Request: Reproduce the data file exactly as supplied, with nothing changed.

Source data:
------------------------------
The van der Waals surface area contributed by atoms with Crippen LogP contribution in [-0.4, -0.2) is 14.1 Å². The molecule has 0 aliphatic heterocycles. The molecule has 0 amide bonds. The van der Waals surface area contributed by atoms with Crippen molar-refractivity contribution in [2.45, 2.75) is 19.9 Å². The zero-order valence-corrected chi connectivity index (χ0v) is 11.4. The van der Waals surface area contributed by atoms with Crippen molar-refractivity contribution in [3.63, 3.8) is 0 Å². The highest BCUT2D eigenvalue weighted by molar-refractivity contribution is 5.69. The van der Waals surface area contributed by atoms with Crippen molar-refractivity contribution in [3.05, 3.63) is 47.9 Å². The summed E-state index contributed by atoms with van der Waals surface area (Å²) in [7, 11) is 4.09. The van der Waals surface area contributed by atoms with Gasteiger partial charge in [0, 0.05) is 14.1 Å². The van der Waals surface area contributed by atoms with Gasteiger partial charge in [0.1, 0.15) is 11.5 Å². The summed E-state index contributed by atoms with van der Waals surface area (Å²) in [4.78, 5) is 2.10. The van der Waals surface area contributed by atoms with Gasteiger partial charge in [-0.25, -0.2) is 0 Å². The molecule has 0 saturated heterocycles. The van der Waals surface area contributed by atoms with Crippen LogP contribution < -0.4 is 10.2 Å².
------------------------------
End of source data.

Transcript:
The van der Waals surface area contributed by atoms with Crippen LogP contribution in [-0.4, -0.2) is 14.1 Å². The molecule has 0 aliphatic heterocycles. The molecule has 0 amide bonds. The van der Waals surface area contributed by atoms with Crippen molar-refractivity contribution in [2.45, 2.75) is 19.9 Å². The zero-order valence-corrected chi connectivity index (χ0v) is 11.4. The van der Waals surface area contributed by atoms with Crippen molar-refractivity contribution in [3.63, 3.8) is 0 Å². The highest BCUT2D eigenvalue weighted by molar-refractivity contribution is 5.69. The van der Waals surface area contributed by atoms with Crippen molar-refractivity contribution in [3.05, 3.63) is 47.9 Å². The summed E-state index contributed by atoms with van der Waals surface area (Å²) in [7, 11) is 4.09. The van der Waals surface area contributed by atoms with Gasteiger partial charge in [0, 0.05) is 14.1 Å². The van der Waals surface area contributed by atoms with Gasteiger partial charge in [0.1, 0.15) is 11.5 Å². The summed E-state index contributed by atoms with van der Waals surface area (Å²) in [4.78, 5) is 2.10. The van der Waals surface area contributed by atoms with Gasteiger partial charge in [-0.25, -0.2) is 0 Å². The molecule has 0 saturated heterocycles. The van der Waals surface area contributed by atoms with Crippen LogP contribution < -0.4 is 10.2 Å².